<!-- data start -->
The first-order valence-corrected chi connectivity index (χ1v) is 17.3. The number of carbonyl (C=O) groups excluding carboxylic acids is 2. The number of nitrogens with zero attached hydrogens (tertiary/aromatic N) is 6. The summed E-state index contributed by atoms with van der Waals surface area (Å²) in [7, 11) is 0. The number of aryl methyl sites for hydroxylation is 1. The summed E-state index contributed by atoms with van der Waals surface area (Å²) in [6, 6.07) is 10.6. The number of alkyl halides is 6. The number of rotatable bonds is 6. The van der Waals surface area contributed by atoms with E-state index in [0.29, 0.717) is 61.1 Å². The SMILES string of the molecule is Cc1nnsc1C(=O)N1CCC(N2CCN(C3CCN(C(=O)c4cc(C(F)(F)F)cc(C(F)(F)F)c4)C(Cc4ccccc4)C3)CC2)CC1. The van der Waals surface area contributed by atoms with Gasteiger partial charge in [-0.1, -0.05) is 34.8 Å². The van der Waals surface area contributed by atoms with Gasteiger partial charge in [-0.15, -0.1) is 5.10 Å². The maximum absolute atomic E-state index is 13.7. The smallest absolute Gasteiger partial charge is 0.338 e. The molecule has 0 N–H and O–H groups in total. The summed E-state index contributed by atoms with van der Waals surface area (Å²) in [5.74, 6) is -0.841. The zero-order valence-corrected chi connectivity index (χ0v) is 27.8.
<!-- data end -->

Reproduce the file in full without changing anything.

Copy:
The first-order valence-corrected chi connectivity index (χ1v) is 17.3. The number of carbonyl (C=O) groups excluding carboxylic acids is 2. The number of nitrogens with zero attached hydrogens (tertiary/aromatic N) is 6. The summed E-state index contributed by atoms with van der Waals surface area (Å²) in [7, 11) is 0. The number of aryl methyl sites for hydroxylation is 1. The summed E-state index contributed by atoms with van der Waals surface area (Å²) in [6, 6.07) is 10.6. The number of alkyl halides is 6. The number of rotatable bonds is 6. The van der Waals surface area contributed by atoms with E-state index in [0.29, 0.717) is 61.1 Å². The SMILES string of the molecule is Cc1nnsc1C(=O)N1CCC(N2CCN(C3CCN(C(=O)c4cc(C(F)(F)F)cc(C(F)(F)F)c4)C(Cc4ccccc4)C3)CC2)CC1. The van der Waals surface area contributed by atoms with Gasteiger partial charge in [-0.1, -0.05) is 34.8 Å². The van der Waals surface area contributed by atoms with Gasteiger partial charge in [-0.15, -0.1) is 5.10 Å². The maximum absolute atomic E-state index is 13.7. The smallest absolute Gasteiger partial charge is 0.338 e. The molecule has 0 N–H and O–H groups in total. The summed E-state index contributed by atoms with van der Waals surface area (Å²) in [5.74, 6) is -0.841. The zero-order valence-corrected chi connectivity index (χ0v) is 27.8.